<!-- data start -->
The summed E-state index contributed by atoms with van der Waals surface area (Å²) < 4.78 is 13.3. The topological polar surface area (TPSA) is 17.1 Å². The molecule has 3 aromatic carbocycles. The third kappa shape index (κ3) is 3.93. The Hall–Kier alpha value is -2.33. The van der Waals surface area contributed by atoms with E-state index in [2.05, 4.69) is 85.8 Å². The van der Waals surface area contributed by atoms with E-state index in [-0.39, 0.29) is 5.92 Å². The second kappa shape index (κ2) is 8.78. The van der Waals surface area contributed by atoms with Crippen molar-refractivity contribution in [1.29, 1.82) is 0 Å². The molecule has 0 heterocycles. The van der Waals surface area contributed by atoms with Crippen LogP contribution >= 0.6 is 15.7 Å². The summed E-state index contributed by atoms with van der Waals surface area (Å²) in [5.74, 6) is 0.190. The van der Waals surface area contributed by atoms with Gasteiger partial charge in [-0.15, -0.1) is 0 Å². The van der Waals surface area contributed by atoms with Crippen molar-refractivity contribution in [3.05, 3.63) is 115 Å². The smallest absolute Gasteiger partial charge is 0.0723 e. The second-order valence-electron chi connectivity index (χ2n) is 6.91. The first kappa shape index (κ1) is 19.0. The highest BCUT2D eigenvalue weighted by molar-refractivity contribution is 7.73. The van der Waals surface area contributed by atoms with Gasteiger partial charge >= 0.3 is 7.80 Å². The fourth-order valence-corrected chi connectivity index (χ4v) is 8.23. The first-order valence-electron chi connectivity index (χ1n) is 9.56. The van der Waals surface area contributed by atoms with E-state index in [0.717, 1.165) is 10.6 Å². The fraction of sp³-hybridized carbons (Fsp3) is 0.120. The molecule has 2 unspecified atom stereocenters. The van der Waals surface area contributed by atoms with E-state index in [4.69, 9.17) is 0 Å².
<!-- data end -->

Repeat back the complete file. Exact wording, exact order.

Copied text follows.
The summed E-state index contributed by atoms with van der Waals surface area (Å²) < 4.78 is 13.3. The topological polar surface area (TPSA) is 17.1 Å². The molecule has 3 aromatic carbocycles. The third kappa shape index (κ3) is 3.93. The Hall–Kier alpha value is -2.33. The van der Waals surface area contributed by atoms with E-state index in [2.05, 4.69) is 85.8 Å². The van der Waals surface area contributed by atoms with E-state index in [-0.39, 0.29) is 5.92 Å². The second kappa shape index (κ2) is 8.78. The van der Waals surface area contributed by atoms with Crippen molar-refractivity contribution in [1.29, 1.82) is 0 Å². The molecule has 0 heterocycles. The van der Waals surface area contributed by atoms with Crippen LogP contribution >= 0.6 is 15.7 Å². The summed E-state index contributed by atoms with van der Waals surface area (Å²) in [5.74, 6) is 0.190. The van der Waals surface area contributed by atoms with Gasteiger partial charge in [-0.15, -0.1) is 0 Å². The van der Waals surface area contributed by atoms with Crippen molar-refractivity contribution in [3.05, 3.63) is 115 Å². The smallest absolute Gasteiger partial charge is 0.0723 e. The second-order valence-electron chi connectivity index (χ2n) is 6.91. The first kappa shape index (κ1) is 19.0. The highest BCUT2D eigenvalue weighted by molar-refractivity contribution is 7.73. The van der Waals surface area contributed by atoms with Gasteiger partial charge >= 0.3 is 7.80 Å². The fourth-order valence-corrected chi connectivity index (χ4v) is 8.23. The first-order valence-electron chi connectivity index (χ1n) is 9.56. The van der Waals surface area contributed by atoms with E-state index in [0.717, 1.165) is 10.6 Å². The fraction of sp³-hybridized carbons (Fsp3) is 0.120. The molecule has 2 unspecified atom stereocenters. The van der Waals surface area contributed by atoms with E-state index in [4.69, 9.17) is 0 Å².